Sunday, July 26, 2015

Sacrament Meeting Talk

In March I was called as the Secretary in my ward's Relief Society Presidency. Not long after receiving that calling we were asked by a member of the Bishopric if we would be willing to speak in Sacrament Meeting after General Conference. We were just asked to prayfully listen to General Conference with our ward in mind of what we should speak on. I think that there is a litlte missing from this but this was the most complete copy that I could find in my e-mail. 

This past week I have so many thoughts running through my head on what to talk about. That along with this, this being completely out of my comfort zone makes it for an overwhelming experience. I pray that my thoughts and ideas have come together so that they are able to teach and invite the spirit.
There has been a country song lately that has stuck with me, the words go, “We all want what we ain’t got, our favorite doors are always locked. On a higher hill with a taller top, we all want what we ain’t got. We ain’t happy where we are, there’s greener grass in the neighbors yard. A bigger house and a faster car, we ain’t happy where we are. All I want is what I had, I’d trade it all just to get her back. She’s moving on, but I guess I’m not, Yeah, we all want what we ain’t got. We all wish it didn’t hurt, when you try your best and it doesn’t work. And goodbyes such a painful word, we all wish it didn’t hurt. Yeah I wanted the world until my whole world stopped, I guess we all what we ain’t got.” When I first heard this song I imagined it had a certain meaning , but recently I watched the music video  and found a completely different one. At the beginning of the video several people are shown and they look to be very normal, just like you and me, by the end of the song one of the men that had been standing it shows he is wearing prison clothing, one of the woman took off a wig to reveal that she was bald from cancer, another it pulled back to show that she is sitting in a wheelchair.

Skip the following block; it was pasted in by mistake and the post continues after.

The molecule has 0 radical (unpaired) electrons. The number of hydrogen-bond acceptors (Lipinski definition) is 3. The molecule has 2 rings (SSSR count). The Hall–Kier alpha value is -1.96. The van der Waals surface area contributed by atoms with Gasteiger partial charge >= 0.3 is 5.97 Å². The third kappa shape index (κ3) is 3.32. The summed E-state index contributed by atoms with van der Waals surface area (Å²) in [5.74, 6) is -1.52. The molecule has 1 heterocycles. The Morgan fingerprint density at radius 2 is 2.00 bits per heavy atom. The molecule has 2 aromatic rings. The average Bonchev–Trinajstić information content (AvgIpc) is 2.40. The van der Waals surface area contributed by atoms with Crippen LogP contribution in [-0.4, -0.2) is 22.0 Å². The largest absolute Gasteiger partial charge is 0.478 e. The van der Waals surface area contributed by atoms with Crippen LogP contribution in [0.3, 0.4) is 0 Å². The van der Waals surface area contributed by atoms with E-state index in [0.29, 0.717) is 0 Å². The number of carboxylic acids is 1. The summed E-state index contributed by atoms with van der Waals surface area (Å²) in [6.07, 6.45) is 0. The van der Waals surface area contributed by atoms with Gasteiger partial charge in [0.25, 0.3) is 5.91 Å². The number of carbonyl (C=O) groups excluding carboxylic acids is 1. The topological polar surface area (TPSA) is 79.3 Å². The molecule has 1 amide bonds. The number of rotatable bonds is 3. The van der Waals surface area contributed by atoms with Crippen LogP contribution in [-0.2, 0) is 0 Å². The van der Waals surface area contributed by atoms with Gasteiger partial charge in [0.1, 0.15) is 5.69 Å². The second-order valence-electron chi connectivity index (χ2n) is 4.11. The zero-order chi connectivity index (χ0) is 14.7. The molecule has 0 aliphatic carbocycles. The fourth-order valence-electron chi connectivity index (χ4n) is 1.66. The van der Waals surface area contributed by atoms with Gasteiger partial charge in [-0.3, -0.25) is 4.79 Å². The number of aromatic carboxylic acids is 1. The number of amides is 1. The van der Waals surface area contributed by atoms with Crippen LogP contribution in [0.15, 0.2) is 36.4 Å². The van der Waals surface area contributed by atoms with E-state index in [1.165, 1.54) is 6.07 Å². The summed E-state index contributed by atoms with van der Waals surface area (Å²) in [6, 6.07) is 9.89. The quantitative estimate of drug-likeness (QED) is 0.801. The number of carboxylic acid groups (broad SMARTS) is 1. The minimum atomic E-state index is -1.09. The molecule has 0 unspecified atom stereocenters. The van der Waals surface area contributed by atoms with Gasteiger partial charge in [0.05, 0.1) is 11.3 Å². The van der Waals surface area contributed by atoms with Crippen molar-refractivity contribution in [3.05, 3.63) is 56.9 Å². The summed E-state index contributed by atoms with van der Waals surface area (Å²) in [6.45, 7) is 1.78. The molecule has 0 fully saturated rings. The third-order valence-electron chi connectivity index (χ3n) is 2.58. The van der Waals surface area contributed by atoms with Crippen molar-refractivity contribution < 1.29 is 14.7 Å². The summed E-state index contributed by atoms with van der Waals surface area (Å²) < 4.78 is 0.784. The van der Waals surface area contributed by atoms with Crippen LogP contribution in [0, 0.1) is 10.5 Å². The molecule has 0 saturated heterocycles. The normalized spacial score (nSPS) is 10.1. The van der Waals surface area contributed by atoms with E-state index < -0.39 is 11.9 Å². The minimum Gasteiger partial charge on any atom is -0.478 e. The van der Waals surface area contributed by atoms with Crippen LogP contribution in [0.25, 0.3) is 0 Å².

I mentioned that each of the people in the video looked normal, normal like you and I. After seeing their struggles, their hardships it is even more true. We have been taught that “our purpose in coming here (to Earth) is to be tested, tried, and stretched. That stretching comes in as many forms as there are individuals experiencing it.
In the 2002 April General Conference, Elder Holland spoke of the other prodigal son, he said, ““As he approaches the house, he hears the sounds of music and laughter. And he called one of the servants, and asked what these things meant. And the servant said unto him, Thy brother is come; and thy father hath killed the fatted calf, because he hath received him safe and sound. And the older brother was angry, and would not go in; therefore his father came out, and intreated him. You know the conversation they then had. Surely, for this father, the pain over a wayward child who had run from home and walled with swine is now compounded with the realization that this older, wiser brother, the younger boy’s childhood hero as older brothers always are, is angry that his brother has come home. No I correct myself. This son is not so much angry that the other has come home as he is angry that his parents are so happy about it.